Cut-and-Paste Conservation: Computer scientist Larry Tesler donates 43 acres in Illinois Valley

By Mark Freeman, Mail Tribune

Posted Nov. 29, 2014 at 12:01 AM

TAKILMA — The man who created the “cut-and-paste” writing feature for computers has cut a piece of the Illinois River Basin out of development forever.

Larry Tesler, a one-time Takilma resident who first tinkered with the oft-used computer-editing function while at Stanford in the late 1960s, has donated a 43-acre pacrel of wetlands and floodplain along the East Fork of the Illinois River to the Southern Oregon Land Conservancy.

The land is prime wild coho salmon spawning and rearing habitat and creates a wildlife corridor between the East Fork and another, larger, meadowy parcel on which the SOLC has a conservation easement to keep it from development.

“As a protected corridor, it has great values,” says Kristi Mergenthaler, the SOLC’s botanist now working to categorize the flora and fauna that inhabit the land.

“Now the western pond turtles there can walk from ponds to wetlands to streams without encountering vehicles, buildings or domestic dogs,” Mergenthaler says.

SOLC will not only study the land and waterway but also develop some “light stewardship” projects while mainly letting it be, Mergenthaler says.

“It’s going to be protected as a wild piece of country that won’t be developed,” Mergenthaler says.

Tesler says he stepped in, bought the land and donated it because he did not want to see its wildness ever go away.

“The whole reason I did it was to protect it,” Tesler says. “It’s just not an appropriate or practical place to build. It would be a disappointing situation if someone started abusing that land.”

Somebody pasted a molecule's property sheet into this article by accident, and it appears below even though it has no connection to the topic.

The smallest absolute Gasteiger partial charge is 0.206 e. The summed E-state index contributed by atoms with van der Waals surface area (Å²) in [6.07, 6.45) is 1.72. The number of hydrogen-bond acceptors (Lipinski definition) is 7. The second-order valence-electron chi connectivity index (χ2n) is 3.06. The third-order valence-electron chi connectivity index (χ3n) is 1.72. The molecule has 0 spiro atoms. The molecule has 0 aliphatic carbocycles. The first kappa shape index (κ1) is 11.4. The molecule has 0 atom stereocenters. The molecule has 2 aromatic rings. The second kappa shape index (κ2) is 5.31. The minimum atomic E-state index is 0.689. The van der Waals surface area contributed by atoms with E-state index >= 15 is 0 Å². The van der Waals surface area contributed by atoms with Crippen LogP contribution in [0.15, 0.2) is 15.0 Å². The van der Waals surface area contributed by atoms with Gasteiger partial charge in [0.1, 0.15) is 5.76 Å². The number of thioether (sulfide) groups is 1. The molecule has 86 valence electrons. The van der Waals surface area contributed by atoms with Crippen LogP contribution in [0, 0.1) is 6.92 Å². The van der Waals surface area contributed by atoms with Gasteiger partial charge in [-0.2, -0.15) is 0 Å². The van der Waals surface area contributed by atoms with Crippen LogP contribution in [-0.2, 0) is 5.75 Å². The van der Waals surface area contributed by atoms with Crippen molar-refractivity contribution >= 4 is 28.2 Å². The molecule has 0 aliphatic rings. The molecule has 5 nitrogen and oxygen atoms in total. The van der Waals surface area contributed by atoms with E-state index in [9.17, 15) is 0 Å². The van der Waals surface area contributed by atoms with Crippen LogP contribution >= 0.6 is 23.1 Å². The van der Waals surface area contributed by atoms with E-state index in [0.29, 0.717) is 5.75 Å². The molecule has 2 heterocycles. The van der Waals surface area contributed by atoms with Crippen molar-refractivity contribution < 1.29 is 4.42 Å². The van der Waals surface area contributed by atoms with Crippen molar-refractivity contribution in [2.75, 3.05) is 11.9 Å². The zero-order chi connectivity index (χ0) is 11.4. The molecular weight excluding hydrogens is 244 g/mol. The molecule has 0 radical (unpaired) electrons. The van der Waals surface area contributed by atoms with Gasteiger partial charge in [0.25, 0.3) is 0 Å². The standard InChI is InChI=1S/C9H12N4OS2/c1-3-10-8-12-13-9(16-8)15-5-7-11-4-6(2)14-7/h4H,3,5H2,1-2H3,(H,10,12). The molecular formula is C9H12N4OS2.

The donation represents the latest circumstance in which the cut-and-paste staple of computer writing and the tiny Josephine County hamlet of Takilma remain entwined.

While at Stanford’s Artificial Intelligence Lab in 1969, Tesler was working on publishing systems while doing page layouts that included cutting paragraphs with X-Acto knives and pasting them into the text.

“I said, ‘Someday, we’ll just do this on a computer,'” Tesler says. “I thought, ‘Wow, this is a good idea.’ ”

He and some friends bought 80 acres of land near Takilma and Tesler moved there in 1970. He instantly became enthralled with the East Fork’s waters.

“When I lived there, people said there used to be salmon there,” Tesler says. “It was a ‘used to.'”

But Tesler couldn’t quite get used to living in a one-computer county, and he returned to the Bay Area and eventually landed in 1973 at Xerox’s Palo Alto Research Center.

Various editions of cut-and-paste existed at that time. But the succinct feature credited to Tesler and corroborator Tim Mott, developed in 1973-76, is the one now used on computer tablets and smartphones worldwide.

As cut-and-paste entrenched itself in the editing lexicon, Tesler continued to visit Takilma and eventually accrued sole ownership of the 80-acre parcel he deemed impractical for any development.

Over time, be became more enrapt with the 43-acre tract next door that was part of his viewscape. In 1999, he and two friends bought it to ensure its resources were conserved. The following year, Tesler sold his interest in the original 80 acres and bought out his partners in the 43-acre tract.

He started looking into ways to ensure the land remain undeveloped, including SOLC’s conservation easement program, in which the conservancy pays landowners to keep parcels undeveloped.

“But that’s not something to will to your heirs, to keep something in perpetuity,” Tesler says.

He and his wife deeded the land to SOLC last month, nearly doubling the conservancy’s ownership in Josephine County, Mergenthaler says.

Add its nearly 9,200 acres in conservation easements and SOLC ranks second only to The Nature Conservancy in land conservation in Oregon, Mergenthaler says.

This week wild coho salmon, which are federally listed as a threatened species in Southern Oregon, are finning their way up the East Fork through the property, which also is home to excellent rearing waters for juvenile coho and other critters that gravitate there.

“That land teems with wildlife because it’s been unoccupied for decades,” Tesler says.

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